One of the most commonly used (and misused) GST/HST elections is the election to have GST/HST apply to intercompany charges. This election is made using Form RC4616.
This election, under Section 156 of the Excise Tax Act, provides administrative and cash flow relief as it allows most supplies between members of a closely related group to be made without having to collect GST/HST.
As an example, a corporation renting real property to a wholly owned corporation would not collect GST/HST on the rent payments. GST/HST would also not apply to most other intercompany charges such as management fees.
Of course, there are requirements that must be satisfied for such an election to be valid. In addition, there are exceptions where the election does not apply. It is important to know the conditions that must be satisfied to put this election in place and to make sure it stays valid over time.
Requirements for election
Members of a closely related group
One of the requirements is that the election can only be made between members of a closely related group. For the purposes of the election, a "closely related group" is defined to mean:
- A corporation where at least 90% of all issued and outstanding shares, including voting rights are owned by another corporation. A corporation can also be closely related to a sister corporation if both companies are closely related through a parent corporation.
- A partnership that owns at least 90% interest in another partnership.
- A combination of corporations or partnerships that satisfy the above requirements, or is closely related to another corporation as discussed above.
Each member of the closely related group must be:
- A Canadian corporation or partnership. Note that while the members of the closely related group must be Canadian, it is acceptable that they are related through a non-resident corporation or partnership. An example of this is where a U.S. parent corporation wholly owns two Canadian corporations.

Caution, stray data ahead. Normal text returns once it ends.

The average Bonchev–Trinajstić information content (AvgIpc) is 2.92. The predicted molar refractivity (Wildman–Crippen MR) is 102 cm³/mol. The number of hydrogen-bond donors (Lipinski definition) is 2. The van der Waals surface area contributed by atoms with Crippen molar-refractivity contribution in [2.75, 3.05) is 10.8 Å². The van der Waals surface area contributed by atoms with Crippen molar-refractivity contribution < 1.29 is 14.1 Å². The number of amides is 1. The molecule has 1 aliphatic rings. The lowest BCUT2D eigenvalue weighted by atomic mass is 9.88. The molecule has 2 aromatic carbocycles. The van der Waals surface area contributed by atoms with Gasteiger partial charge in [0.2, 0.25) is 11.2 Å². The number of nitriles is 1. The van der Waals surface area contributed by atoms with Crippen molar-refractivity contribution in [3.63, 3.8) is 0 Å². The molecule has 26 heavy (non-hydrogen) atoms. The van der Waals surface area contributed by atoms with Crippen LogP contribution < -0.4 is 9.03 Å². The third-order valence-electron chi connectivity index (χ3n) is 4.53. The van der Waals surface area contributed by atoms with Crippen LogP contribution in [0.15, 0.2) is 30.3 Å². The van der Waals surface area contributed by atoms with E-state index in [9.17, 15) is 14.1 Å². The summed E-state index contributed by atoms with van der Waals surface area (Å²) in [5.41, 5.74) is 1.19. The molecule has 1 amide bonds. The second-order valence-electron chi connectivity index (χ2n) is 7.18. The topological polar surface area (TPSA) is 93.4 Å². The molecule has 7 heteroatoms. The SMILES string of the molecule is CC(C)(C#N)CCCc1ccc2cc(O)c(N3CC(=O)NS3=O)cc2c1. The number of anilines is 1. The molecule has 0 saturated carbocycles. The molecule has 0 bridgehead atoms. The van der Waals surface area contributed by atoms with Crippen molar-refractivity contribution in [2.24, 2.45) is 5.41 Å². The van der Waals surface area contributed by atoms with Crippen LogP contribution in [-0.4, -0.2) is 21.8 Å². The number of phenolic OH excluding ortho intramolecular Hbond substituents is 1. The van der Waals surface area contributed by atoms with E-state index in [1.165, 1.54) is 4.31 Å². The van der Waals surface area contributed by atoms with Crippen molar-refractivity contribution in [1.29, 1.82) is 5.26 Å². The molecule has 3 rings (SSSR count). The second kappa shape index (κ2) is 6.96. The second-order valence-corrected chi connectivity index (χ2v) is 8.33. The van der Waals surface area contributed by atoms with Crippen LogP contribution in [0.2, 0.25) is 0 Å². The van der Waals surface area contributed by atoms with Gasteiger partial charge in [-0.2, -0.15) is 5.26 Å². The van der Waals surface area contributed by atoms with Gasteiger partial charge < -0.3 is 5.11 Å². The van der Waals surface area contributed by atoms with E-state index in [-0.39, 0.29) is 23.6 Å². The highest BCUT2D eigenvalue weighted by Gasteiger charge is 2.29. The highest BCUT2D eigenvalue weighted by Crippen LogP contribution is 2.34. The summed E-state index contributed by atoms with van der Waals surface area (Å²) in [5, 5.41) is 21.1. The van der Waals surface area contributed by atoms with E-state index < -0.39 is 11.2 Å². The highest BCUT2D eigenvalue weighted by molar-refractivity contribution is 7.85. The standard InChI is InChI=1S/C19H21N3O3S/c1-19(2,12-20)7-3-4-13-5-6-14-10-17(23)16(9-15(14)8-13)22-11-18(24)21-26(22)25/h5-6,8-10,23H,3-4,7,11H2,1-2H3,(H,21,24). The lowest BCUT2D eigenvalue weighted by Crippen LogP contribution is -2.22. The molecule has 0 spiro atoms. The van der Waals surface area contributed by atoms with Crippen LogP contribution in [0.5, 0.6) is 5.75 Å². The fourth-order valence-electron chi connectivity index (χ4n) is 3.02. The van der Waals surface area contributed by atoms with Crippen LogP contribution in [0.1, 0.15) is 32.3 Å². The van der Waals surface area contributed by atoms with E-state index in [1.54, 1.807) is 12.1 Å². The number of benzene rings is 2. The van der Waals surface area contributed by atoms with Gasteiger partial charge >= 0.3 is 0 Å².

- Registered for GST/HST purposes.
- Making or intending to make all or substantially all (interpreted to mean at least 90%) commercial activities. "Commercial activities" means activities that are taxable for GST/HST purposes.
Effect of election
Generally, when the election is made all taxable supplies made between the members of the group are deemed to be made for nil consideration. This means that no tax will be collected on the intercompany charges.
It is important to note that the election applies to all supplies between the group, not just selected supplies. If a party to the election charges rent and management fees to another member, the election will apply to both charges, not just one of the charges.
As discussed above, the election generally applies to all intercompany charges. However, certain charges are excluded such as the sale of real property.
Filing of election forms
Prior to 2015, no form was required to make this election. It was simply kept on hand until it was required. However, as of January 1, 2015, the Election Form must be filed with CRA on or before the day that the GST/HST return is due for one of the members where the election is in effect.
Issues to watch
There are a number of potential issues to watch for regarding this election.
One such issue is whether the requirements of a closely related group are satisfied. Two corporations that are 100% commonly owned by another corporation satisfy the requirements of the ETA. However, two corporations that are 100% commonly owned by an individual do not.
Another common issue with this election is that the election remains in place until such time that it is revoked. An election may satisfy all of the requirements at the time it is filed. However, changes in an organization's corporate structure over time may result in the election no longer being valid.
Discovering that an election is not valid during a CRA audit may result in penalties and interest being assessed for failing to collect tax. Changes in the corporate structure should be reviewed to ensure that there is no unintended impact on an election.
Late filed elections
The CRA has indicated that it would consider a late-filed election on a case by case basis. In this situation, a written request must be submitted to the CRA. The written request must contain an explanation of the reason why the election Form was not filed on a timely basis and must also demonstrate that the requirements of the election are all satisfied.
It is recommended that all elections be reviewed to ensure that they are valid. Contact us to discuss:
- Filing an election;
- Reviewing whether an existing election is still valid; and
- Requesting that the CRA consider accepting a late-filed election.